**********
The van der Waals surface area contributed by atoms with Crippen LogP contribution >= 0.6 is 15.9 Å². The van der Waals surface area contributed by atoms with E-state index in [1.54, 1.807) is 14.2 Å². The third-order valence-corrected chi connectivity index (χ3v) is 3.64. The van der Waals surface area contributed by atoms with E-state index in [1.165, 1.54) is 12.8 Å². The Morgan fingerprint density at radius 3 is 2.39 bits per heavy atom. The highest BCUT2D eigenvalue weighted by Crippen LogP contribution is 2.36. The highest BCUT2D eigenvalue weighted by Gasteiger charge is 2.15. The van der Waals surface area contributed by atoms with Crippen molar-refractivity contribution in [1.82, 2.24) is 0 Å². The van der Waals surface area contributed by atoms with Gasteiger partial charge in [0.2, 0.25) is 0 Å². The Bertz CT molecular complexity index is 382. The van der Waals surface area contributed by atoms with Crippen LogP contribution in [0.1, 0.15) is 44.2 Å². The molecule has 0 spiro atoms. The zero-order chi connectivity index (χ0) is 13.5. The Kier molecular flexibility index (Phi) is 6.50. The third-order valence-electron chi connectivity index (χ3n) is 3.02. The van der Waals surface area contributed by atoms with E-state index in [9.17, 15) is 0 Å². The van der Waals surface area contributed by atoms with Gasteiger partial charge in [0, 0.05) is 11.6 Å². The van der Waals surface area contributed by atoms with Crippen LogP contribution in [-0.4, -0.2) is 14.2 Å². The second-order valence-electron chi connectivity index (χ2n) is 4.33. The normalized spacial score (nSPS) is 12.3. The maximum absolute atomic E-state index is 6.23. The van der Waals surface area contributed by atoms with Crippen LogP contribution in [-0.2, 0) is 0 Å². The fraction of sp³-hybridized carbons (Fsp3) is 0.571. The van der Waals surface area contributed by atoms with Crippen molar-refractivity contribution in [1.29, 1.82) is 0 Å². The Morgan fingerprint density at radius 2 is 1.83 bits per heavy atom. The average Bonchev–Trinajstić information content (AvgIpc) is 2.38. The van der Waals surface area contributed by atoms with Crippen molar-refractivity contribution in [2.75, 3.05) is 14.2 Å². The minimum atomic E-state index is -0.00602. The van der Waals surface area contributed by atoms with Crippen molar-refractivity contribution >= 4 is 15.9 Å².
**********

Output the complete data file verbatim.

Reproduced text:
The van der Waals surface area contributed by atoms with Crippen LogP contribution >= 0.6 is 15.9 Å². The van der Waals surface area contributed by atoms with E-state index in [1.54, 1.807) is 14.2 Å². The third-order valence-corrected chi connectivity index (χ3v) is 3.64. The van der Waals surface area contributed by atoms with E-state index in [1.165, 1.54) is 12.8 Å². The Morgan fingerprint density at radius 3 is 2.39 bits per heavy atom. The highest BCUT2D eigenvalue weighted by Crippen LogP contribution is 2.36. The highest BCUT2D eigenvalue weighted by Gasteiger charge is 2.15. The van der Waals surface area contributed by atoms with Crippen molar-refractivity contribution in [1.82, 2.24) is 0 Å². The van der Waals surface area contributed by atoms with Gasteiger partial charge in [0.2, 0.25) is 0 Å². The Bertz CT molecular complexity index is 382. The van der Waals surface area contributed by atoms with Crippen LogP contribution in [0.1, 0.15) is 44.2 Å². The molecule has 0 spiro atoms. The zero-order chi connectivity index (χ0) is 13.5. The Kier molecular flexibility index (Phi) is 6.50. The third-order valence-electron chi connectivity index (χ3n) is 3.02. The van der Waals surface area contributed by atoms with E-state index in [9.17, 15) is 0 Å². The van der Waals surface area contributed by atoms with Gasteiger partial charge in [0, 0.05) is 11.6 Å². The van der Waals surface area contributed by atoms with Crippen LogP contribution in [-0.4, -0.2) is 14.2 Å². The second-order valence-electron chi connectivity index (χ2n) is 4.33. The normalized spacial score (nSPS) is 12.3. The maximum absolute atomic E-state index is 6.23. The van der Waals surface area contributed by atoms with Crippen LogP contribution in [-0.2, 0) is 0 Å². The fraction of sp³-hybridized carbons (Fsp3) is 0.571. The van der Waals surface area contributed by atoms with Crippen molar-refractivity contribution in [1.29, 1.82) is 0 Å². The Morgan fingerprint density at radius 2 is 1.83 bits per heavy atom. The average Bonchev–Trinajstić information content (AvgIpc) is 2.38. The van der Waals surface area contributed by atoms with Crippen molar-refractivity contribution in [2.75, 3.05) is 14.2 Å². The minimum atomic E-state index is -0.00602. The van der Waals surface area contributed by atoms with Crippen molar-refractivity contribution >= 4 is 15.9 Å².